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Judge in Reckless Homicide Case 'Frustrated' With Prosecution's Delays

A Cook County judge agreed with the defense during a hearing Friday that the reckless homicide case against Nicholas Sord, 25, is getting "very, very old" as another status date passed with no progress and he wants to move toward a resolution.


All eyes are now on the prosecution to move forward in the case against an Orland Park man charged with reckless homicide and aggravated DUI in connection to a fatal crash near Oak Forest that killed a 20-year-old New Lenox woman in 2010.

Nicholas Sord, 25, has been charged with reckless homicide in the incident that led to Jessica Mejia's death, and is out on bond. He was offered a plea deal, which was subsequently turned down. 

Police said Sord was close to three times over the legal blood-alcohol limit on New Year's Eve 2009 when he lost control of his SUV near 147th Street and Oak Park Avenue. The defense has said Mejia caused the accident.

For the past two court hearings, prosecutor Nicholas D'Angelo has been set to submit motions in the case, but the assistant state's attorney was not present at either hearing. Details on what those motions may include have not been made public.

At the most recent status date on Friday, defense attorney Jeff Aprati remarked to Cook County Judge Frank Zelezinski, "This case is getting really old, Judge."

"I know that, Mr. Aprati," Zelezinski responded. "It's getting very, very old. And I'm frustrated because I want this to move toward disposition."

The judge is not the only one who is frustrated with the process; Mejia's family has expressed similar sentiments. 

Mejia's mother Christina Mejia declined comment after Friday's hearing, as did Sord's family and his defense attorney.

The next status date has been set for March 15 in Zelezinski's Markham courtroom.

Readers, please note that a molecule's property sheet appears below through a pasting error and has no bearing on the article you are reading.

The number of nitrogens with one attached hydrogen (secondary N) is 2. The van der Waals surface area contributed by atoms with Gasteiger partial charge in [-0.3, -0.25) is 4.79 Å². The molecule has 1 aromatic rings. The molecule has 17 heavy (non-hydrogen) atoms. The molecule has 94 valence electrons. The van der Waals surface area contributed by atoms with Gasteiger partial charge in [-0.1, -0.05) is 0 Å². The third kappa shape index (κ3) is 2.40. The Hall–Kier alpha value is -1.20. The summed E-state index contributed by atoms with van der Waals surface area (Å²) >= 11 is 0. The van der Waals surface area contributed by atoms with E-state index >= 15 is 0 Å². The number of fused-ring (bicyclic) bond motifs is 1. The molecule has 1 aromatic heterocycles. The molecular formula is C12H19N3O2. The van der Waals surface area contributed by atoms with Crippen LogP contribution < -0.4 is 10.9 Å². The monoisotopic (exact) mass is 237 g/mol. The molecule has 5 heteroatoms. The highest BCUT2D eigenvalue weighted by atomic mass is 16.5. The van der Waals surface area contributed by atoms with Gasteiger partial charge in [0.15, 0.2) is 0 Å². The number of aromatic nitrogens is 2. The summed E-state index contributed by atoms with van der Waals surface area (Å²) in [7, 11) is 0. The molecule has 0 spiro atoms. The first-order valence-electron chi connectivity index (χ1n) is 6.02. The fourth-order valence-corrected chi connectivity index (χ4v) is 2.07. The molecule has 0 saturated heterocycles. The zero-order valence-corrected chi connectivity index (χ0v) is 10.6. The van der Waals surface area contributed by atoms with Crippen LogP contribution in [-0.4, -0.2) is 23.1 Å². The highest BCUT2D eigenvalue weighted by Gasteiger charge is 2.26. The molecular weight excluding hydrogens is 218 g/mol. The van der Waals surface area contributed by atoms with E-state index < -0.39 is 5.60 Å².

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chuck February 02, 2013 at 02:58 PM
Like
Phyllis Bonick February 02, 2013 at 04:11 PM
That's right Frank! What happened to accountability!!
chuck February 02, 2013 at 05:29 PM
Again you ate acting as if the defense is stalling the case. They are not its the prosecutors stalling.
Just Interested February 03, 2013 at 02:31 PM
Apparently there is still some forensic evidence still being tested. It is my understanding that the state was going to file a motion precluding the defense from introducing evidence from a reconstruction expert that the deceased caused the accident. I heard that the car was actually traveling 6 miles under the speed limit at the time of the accident and one of the states own witnesses, who was with the victim that night, told the police that just before the accident Sord had just drove her to get her car at a bar the girls were at, and that his driving was fine. So what happened?
frank March 16, 2013 at 11:05 PM
It seems you are hearing a few things now that we can conclude are being sanitized for both the prosecution and defense. Many of us have heard what happened when things were fresh in people's minds. Common sense asks that this case should have moved along at a quicker pace. Many people do not trust our Judicial System. Why? Time delays usually produce the "I know someone, or I'll see what I can do for you" approach to JUSTICE. Justice, right or wrong, is very expensive. <<<<<<<<<<<<<<<<<<<<<<<<<<<<<<<<<<<<<<<<<<<<<<<<<<<<<<<<<<<<<<<

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